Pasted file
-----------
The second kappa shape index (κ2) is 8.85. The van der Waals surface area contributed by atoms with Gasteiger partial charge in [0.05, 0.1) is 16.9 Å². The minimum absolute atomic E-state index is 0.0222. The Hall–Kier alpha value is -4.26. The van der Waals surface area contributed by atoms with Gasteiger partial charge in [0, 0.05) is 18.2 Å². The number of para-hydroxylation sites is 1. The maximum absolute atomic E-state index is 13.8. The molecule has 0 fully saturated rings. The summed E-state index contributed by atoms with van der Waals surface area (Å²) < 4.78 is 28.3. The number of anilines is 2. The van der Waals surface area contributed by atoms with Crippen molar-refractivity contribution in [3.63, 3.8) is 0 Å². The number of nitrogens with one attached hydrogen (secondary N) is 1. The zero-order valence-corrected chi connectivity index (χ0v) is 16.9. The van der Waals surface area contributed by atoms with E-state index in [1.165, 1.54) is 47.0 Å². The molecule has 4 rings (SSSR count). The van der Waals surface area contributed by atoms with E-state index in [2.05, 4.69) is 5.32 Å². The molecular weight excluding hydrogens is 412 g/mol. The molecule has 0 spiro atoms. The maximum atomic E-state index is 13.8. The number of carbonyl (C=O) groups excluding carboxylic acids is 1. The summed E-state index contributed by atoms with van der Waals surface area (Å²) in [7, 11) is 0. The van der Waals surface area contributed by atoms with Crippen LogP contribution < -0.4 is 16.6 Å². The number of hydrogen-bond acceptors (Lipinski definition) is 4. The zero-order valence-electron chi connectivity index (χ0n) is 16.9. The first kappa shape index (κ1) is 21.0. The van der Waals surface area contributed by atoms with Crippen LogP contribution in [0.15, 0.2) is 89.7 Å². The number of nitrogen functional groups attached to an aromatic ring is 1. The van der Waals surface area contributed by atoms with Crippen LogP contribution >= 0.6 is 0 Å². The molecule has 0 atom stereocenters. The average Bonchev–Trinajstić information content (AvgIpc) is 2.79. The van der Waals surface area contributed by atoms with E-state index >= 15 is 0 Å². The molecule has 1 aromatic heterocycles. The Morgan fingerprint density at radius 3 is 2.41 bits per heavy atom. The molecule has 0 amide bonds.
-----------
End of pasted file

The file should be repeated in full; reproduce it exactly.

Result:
The second kappa shape index (κ2) is 8.85. The van der Waals surface area contributed by atoms with Gasteiger partial charge in [0.05, 0.1) is 16.9 Å². The minimum absolute atomic E-state index is 0.0222. The Hall–Kier alpha value is -4.26. The van der Waals surface area contributed by atoms with Gasteiger partial charge in [0, 0.05) is 18.2 Å². The number of para-hydroxylation sites is 1. The maximum absolute atomic E-state index is 13.8. The molecule has 0 fully saturated rings. The summed E-state index contributed by atoms with van der Waals surface area (Å²) < 4.78 is 28.3. The number of anilines is 2. The van der Waals surface area contributed by atoms with Crippen molar-refractivity contribution in [3.63, 3.8) is 0 Å². The number of nitrogens with one attached hydrogen (secondary N) is 1. The zero-order valence-corrected chi connectivity index (χ0v) is 16.9. The van der Waals surface area contributed by atoms with E-state index in [1.165, 1.54) is 47.0 Å². The molecule has 4 rings (SSSR count). The van der Waals surface area contributed by atoms with E-state index in [2.05, 4.69) is 5.32 Å². The molecular weight excluding hydrogens is 412 g/mol. The molecule has 0 spiro atoms. The maximum atomic E-state index is 13.8. The number of carbonyl (C=O) groups excluding carboxylic acids is 1. The summed E-state index contributed by atoms with van der Waals surface area (Å²) in [7, 11) is 0. The van der Waals surface area contributed by atoms with Crippen LogP contribution < -0.4 is 16.6 Å². The number of hydrogen-bond acceptors (Lipinski definition) is 4. The zero-order valence-electron chi connectivity index (χ0n) is 16.9. The first kappa shape index (κ1) is 21.0. The van der Waals surface area contributed by atoms with Crippen LogP contribution in [0.15, 0.2) is 89.7 Å². The number of nitrogen functional groups attached to an aromatic ring is 1. The van der Waals surface area contributed by atoms with Crippen LogP contribution >= 0.6 is 0 Å². The molecule has 0 atom stereocenters. The average Bonchev–Trinajstić information content (AvgIpc) is 2.79. The van der Waals surface area contributed by atoms with E-state index >= 15 is 0 Å². The molecule has 1 aromatic heterocycles. The Morgan fingerprint density at radius 3 is 2.41 bits per heavy atom. The molecule has 0 amide bonds.